• J62 - Labor and Demographic Economics - - Mobility, Unemployment, Vacancies, and Immigrant Workers - - - Job, Occupational and Intergenerational Mobility; Promotion
    • H75 - Public Economics - - State and Local Government; Intergovernmental Relations - - - State and Local Government: Health, Education, and Welfare
    • I24 - Health, Education, and Welfare - - Education - - - Education and Inequality

    NEP fields

    This paper has been announced in the following NEP Reports:

    Statistics

    Access and download statistics

    Corrections

    All material on this site has been provided by the respective publishers and authors. You can help correct errors and omissions. When requesting a correction, please mention this item's handle: RePEc:hka:wpaper:2017-059. See general information about how to correct material in RePEc.

    For technical questions regarding this item, or to correct its authors, title, abstract, bibliographic or download information, contact: . General contact details of provider: https://edirc.repec.org/data/mfichus.html .

    If you have authored this item and are not yet registered with RePEc, we encourage you to do it here. This allows to link your profile to this item. It also allows you to accept potential citations to this item that we are uncertain about.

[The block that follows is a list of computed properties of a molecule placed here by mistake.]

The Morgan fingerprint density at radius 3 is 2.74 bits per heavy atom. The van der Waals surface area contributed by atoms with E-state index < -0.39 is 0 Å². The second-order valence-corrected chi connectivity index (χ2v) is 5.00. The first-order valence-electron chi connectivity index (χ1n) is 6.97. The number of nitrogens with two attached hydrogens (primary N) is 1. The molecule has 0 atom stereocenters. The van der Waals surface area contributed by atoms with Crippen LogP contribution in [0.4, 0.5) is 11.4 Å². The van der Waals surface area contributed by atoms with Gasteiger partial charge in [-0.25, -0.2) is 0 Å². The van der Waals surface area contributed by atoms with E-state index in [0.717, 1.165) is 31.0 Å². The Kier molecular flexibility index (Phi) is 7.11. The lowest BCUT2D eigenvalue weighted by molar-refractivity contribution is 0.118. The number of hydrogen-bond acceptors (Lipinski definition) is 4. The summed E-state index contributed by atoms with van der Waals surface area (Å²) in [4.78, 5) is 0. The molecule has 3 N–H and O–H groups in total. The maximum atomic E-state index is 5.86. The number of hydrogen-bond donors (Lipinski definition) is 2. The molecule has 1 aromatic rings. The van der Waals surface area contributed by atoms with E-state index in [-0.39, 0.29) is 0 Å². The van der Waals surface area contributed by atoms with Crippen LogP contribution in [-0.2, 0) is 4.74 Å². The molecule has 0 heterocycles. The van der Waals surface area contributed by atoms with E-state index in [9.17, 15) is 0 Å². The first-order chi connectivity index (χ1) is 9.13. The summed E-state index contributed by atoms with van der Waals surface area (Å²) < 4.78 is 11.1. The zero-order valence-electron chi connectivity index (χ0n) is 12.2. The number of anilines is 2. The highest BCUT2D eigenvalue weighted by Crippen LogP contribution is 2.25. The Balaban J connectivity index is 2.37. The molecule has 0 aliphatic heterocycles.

If CitEc recognized a bibliographic reference but did not link an item in RePEc to it, you can help with this form .

    If you know of missing items citing this one, you can help us creating those links by adding the relevant references in the same way as above, for each refering item. If you are a registered author of this item, you may also want to check the "citations" tab in your RePEc Author Service profile, as there may be some citations waiting for confirmation.

    For technical questions regarding this item, or to correct its authors, title, abstract, bibliographic or download information, contact: Jennifer Pachon (email available below). General contact details of provider: https://edirc.repec.org/data/mfichus.html .

    Please note that corrections may take a couple of weeks to filter through the various RePEc services.

    IDEAS is a RePEc service hosted by the Research Division of the Federal Reserve Bank of St. Louis . RePEc uses bibliographic data supplied by the respective publishers.